Sauber's Sergio Perez, having emigrated to a small German town from Guadalajara in Mexico as a teenager, is confident about racing in his second home during this weekend's German Grand Prix.
Sergio Perez explains his German connection
Sauber's Sergio Perez, having emigrated to a small German town from Guadalajara in Mexico as a teenager, is confident about racing in his second home during this weekend's German Grand Prix. The Mexican rookie finished seventh at Silverstone earlier this month, banishing any lingering doubt that his accident at Monaco will have any long-term effect, and he says he is ready to maintain the momentum.
At the last grand prix, at Silverstone, you achieved your best result of the season finishing seventh. What are your thoughts on the weekend ahead here at the Nurburgring?
I was very happy to get back and I hope to carry the momentum through the rest of the season. It will be a difficult weekend, with difficult conditions, but I am confident we can do a good job. It will be a bit like Silverstone - raining then drying up - and it will be interesting to see if we can get the best out of the car in the conditions. We are positive it can be a good circuit for us. Not as good as Silverstone, but good nonetheless.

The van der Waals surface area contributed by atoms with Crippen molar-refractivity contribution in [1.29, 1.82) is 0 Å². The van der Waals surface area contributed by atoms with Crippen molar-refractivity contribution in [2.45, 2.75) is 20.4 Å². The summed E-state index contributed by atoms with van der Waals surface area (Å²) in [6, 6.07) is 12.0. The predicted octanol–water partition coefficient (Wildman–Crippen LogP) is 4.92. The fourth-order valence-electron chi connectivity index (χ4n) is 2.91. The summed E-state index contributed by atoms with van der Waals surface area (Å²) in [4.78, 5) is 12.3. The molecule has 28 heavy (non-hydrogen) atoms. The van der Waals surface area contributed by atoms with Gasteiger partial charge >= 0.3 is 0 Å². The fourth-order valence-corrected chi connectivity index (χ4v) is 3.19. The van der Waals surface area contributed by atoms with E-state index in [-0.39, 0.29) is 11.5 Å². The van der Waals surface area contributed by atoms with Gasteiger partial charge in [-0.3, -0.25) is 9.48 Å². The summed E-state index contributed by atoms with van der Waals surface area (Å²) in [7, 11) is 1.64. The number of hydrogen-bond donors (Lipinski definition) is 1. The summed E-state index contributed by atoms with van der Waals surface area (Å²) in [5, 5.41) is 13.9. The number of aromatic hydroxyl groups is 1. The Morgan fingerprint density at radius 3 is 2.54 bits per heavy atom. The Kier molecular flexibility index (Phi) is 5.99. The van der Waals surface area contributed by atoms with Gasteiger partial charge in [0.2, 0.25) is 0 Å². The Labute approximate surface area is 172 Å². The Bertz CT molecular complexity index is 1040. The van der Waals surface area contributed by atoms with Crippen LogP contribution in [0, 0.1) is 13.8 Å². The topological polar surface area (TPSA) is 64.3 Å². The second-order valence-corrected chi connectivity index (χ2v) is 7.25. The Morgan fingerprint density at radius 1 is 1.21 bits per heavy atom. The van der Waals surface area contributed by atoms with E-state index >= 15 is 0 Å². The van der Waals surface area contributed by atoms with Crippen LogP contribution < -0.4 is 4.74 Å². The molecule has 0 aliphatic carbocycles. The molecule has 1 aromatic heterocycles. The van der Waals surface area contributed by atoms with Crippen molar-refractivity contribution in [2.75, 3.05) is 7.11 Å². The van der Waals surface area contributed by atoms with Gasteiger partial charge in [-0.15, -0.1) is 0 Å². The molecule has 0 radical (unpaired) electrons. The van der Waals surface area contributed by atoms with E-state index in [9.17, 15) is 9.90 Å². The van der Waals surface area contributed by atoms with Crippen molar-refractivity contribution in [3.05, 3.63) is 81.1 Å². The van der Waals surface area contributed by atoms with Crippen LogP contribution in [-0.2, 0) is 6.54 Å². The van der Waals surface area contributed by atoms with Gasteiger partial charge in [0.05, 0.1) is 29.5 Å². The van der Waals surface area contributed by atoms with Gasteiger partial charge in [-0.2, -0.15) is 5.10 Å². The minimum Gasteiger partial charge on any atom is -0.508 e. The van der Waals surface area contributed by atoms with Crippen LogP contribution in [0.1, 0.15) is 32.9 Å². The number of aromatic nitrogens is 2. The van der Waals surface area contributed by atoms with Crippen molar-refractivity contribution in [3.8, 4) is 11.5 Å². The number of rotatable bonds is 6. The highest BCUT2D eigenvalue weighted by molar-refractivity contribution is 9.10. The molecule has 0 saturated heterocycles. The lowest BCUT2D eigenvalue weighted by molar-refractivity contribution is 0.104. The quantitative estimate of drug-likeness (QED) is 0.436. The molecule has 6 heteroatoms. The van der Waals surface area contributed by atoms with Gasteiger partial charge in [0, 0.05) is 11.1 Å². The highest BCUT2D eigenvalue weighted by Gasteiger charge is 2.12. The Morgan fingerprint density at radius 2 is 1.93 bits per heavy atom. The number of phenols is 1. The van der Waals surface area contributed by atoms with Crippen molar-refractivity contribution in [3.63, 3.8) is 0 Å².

Can you finish in the top 10?
Qualifying is getting better and better. I hope for a mix of conditions, but if we get a dry race, definitely we can be in a good position for the points.
Ferrari announced you will be taking part in a testing session with them later this year. How did that come about?
In the middle of the season, my priority is Sauber, but as I am part of Ferrari's driver academy it was already programmed for me to go and do some days. Of course, it is always important for me to drive a second car and for a second team - and such a team like Ferrari is always very good. But for me it is about learning more. During one test you cannot show how good or how bad you are, but it is important for me to learn how a team like Ferrari works.
When you moved to Germany from Mexico at age 15, it was the first time you had left your home country. Arriving here must have been quite a culture shock?
Yeah, I was 15 and lived in Vilsbiburg in Bavaria. It's about 40km from Munich. I don't know if it's even on the map, it's a small village. Of course, it was difficult because I had to leave my home at such a young age and I came to Germany alone. It was not easy to live in such a small place; I did not know anyone. When I look back, I feel very proud of myself to achieve one of my dreams and become a Formula One driver. To look back and have these memories is very nice for me.
Can you remember any of the German language?
[Laughs] Very little. "Ich bin Checo" (I am Checo) and "alles kaput" (everything is broken).